After the clips were imported into iMovie, we added all of the videos into a new sequence. We watched the whole sequence and they commented on how the story didn't make sense. I asked the students to help me choose the takes they liked and we arranged them in the right order. I even found a little time to demonstrate how to speed up and slow down the footage so they could experiment on their own. 
My notes: A tip for teachers that are just starting with tech: Don’t be too concerned with trying to explicitly teach them how to use every function in iMovie. There are hundreds! You’ll just stress yourself out and the students could not possibly learn all of them at once. Instead, gradually build new skills once they have mastered the basic ones.
There was a lot to cover and some potentially uncomfortable historical content about gender issues that we needed to work out. In the end, they were very mature about it and I think it came through in the final products.
Lesson 4. Test Shoot and rehearsal. 
We began class with having a couple groups present their storyboards.

Now it was time to let them play!

    Students blocked and rehearsed the full storyboard action without the camera. 
    When I found that some groups were close to finished blocking and rehearsing their stories, I gave them an iPad and went through a quick refresher with iMovie and Camera apps. Group by group, I invited them to choose a 4 or 5 shot sequence from their storyboard. We called this a “test shoot”. They were allowed leave the classroom and find a space that they wanted to use.  Thankfully a co-teacher assisted me in supervising and I was able to frequently visit different groups.  
        When all the groups completed the test shoots, we came back to the class and they wrote down props and costumes in their agendas for next class. At this time, I also invited them to view and discuss their storyboards with the others in their group. I advised them that this was going to be their final shooting plan and that we will use it next class. They needed to make changes to their storyboards for homework. In order to minimise disagreements on set, they must all sign the bottom of the storyboard which makes them accountable for the plan. 
We finished the class up by watching some of the “test shoot” sequences and critiquing what worked and what didn’t.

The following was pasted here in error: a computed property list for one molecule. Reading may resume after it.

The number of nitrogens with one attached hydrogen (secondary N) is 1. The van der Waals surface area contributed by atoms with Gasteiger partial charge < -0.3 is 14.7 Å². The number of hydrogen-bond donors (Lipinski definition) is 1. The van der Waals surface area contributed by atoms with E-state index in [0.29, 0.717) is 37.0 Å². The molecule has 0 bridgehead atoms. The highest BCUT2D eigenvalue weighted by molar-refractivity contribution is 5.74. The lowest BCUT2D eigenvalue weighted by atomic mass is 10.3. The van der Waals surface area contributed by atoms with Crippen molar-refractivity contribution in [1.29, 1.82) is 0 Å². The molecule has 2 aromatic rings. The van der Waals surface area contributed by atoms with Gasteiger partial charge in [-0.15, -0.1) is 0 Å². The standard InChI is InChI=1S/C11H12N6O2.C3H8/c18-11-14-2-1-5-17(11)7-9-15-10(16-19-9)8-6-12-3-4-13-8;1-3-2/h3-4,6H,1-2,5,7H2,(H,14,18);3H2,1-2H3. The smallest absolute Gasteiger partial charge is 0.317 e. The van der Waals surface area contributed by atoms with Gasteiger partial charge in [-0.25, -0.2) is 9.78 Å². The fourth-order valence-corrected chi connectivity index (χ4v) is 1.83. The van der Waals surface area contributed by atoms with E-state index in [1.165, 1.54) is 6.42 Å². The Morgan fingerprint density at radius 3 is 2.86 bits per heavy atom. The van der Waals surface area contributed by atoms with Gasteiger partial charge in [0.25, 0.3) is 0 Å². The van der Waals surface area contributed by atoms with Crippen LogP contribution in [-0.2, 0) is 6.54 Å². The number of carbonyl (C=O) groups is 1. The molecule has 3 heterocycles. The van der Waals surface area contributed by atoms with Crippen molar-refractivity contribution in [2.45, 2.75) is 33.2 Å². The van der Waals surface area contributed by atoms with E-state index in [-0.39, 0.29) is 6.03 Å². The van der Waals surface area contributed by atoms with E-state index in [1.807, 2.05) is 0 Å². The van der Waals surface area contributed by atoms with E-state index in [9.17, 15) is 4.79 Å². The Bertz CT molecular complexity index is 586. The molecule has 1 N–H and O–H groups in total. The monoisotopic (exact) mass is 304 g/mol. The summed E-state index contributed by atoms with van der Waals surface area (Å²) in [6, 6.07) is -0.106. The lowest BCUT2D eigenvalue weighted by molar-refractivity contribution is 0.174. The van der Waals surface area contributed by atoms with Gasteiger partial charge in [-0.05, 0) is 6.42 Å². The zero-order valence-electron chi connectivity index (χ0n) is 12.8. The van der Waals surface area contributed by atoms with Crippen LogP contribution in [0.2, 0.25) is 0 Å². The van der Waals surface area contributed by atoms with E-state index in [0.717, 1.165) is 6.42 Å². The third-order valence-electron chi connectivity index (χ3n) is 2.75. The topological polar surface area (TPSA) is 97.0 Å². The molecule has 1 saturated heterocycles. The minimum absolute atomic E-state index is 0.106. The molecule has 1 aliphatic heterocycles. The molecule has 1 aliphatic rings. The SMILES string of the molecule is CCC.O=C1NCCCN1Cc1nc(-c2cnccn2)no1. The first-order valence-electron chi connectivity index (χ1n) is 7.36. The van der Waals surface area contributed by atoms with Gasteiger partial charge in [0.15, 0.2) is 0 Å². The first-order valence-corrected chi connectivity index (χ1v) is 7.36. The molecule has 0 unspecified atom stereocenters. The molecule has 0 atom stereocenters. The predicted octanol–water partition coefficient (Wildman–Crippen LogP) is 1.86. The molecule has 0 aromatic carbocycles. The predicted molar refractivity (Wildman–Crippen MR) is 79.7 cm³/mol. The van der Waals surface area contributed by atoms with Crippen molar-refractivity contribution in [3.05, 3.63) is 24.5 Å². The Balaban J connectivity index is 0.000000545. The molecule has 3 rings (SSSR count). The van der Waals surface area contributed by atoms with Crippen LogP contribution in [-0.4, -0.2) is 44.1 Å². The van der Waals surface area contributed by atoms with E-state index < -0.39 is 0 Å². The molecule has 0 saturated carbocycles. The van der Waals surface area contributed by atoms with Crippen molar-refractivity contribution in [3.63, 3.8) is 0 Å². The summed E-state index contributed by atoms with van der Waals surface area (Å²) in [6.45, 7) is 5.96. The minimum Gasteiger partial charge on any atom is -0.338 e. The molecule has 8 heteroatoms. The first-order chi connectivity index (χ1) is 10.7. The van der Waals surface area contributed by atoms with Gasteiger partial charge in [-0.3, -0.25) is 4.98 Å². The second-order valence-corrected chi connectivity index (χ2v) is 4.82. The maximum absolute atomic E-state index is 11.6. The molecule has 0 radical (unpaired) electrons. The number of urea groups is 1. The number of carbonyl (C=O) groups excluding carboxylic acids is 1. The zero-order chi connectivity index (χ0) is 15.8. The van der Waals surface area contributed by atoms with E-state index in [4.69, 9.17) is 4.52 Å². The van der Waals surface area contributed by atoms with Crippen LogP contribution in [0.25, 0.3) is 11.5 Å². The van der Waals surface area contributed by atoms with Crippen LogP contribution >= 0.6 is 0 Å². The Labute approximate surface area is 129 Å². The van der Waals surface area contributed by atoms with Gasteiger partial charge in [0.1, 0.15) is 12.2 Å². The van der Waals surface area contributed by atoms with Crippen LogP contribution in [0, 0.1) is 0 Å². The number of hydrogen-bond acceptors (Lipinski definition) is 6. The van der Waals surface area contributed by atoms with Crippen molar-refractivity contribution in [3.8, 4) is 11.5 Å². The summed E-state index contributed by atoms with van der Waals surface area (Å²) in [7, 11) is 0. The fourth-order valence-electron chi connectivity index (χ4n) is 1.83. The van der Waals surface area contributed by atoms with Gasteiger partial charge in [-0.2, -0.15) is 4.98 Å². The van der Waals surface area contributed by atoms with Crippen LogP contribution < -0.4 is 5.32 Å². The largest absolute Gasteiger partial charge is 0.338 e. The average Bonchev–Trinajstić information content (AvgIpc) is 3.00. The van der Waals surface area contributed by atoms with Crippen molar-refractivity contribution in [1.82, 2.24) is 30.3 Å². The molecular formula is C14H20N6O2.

Lots of laughs and learning here! :)
My notes: You’d be surprised at how much the students will learn about the software through playing.  I often encourage this mindset while supporting groups one on one and saying things like, “What do you think this function does? Let’s press it and find out.” I remind them that being playful and having an open mind is the key to teaching yourself how to use tech and most of the students are receptive towards this.
The most difficult part was shifting gears from a creative and playful mindset to a critical one. Students need to understand that although moviemaking is creative, some rules need to be followed so that the audience can understand what is happening. Generally speaking, they found it hard to have their work analysed and critiqued so abruptly after learning a new skill. I kept reminding them that critiquing your work was an important step because we can learn from our mistakes. It was also an opportunity for me to troubleshoot and clarify anything technical for the “reel” deal. 
Lesson 5. Lights! iPad! Action! 
By now, your students should have what they need in their tool belts to make an entertaining and simple silent film. BEWARE! Some students could get very passionate about the project and might even try to control their group. Remind them that this is a first time for everyone and to be kind and gentle with your suggestions. I told them to stick to their storyboards if something wasn’t working.  After all, the clock was ticking and they all agreed on the storyboard in the first place. The final period took about 100 minutes to let them shoot. But it may take some groups longer as they might get ambitious with their storytelling. Some loved the process so much that they asked if they could retake some shots and edit during recess! 

My notes: I learned to let them work while circulating frequently to groups. In the future, I would predict behaviour from students who might potentially have trouble getting a long with the groups and assigned them a role within the group (camera operator etc.) to keep them engaged. They may need to take more time on another day as some of the groups forgot vital props and wished they could shoot again next class. I was pretty firm about time and we accomplished mostly everything in the time I allotted. 
Lesson 6. POPCORN!
 Finally, we came together for a mini-film festival. We had some other classes and the principal join us to watch the films. We laughed a lot and it was a little celebration of how hard they worked. It was a perfect Friday afternoon class. Other classes asked their teachers if they could participate in something similar and the students were proud of what they accomplished. 
My notes: I’ve since successfully implemented this mini-unit with three different classes from about grade 4 to grade 8 and I have changed how I teach it each time. I can honestly, say it might not be a “silent” literacy activity, but it’s definitely a crowd pleaser.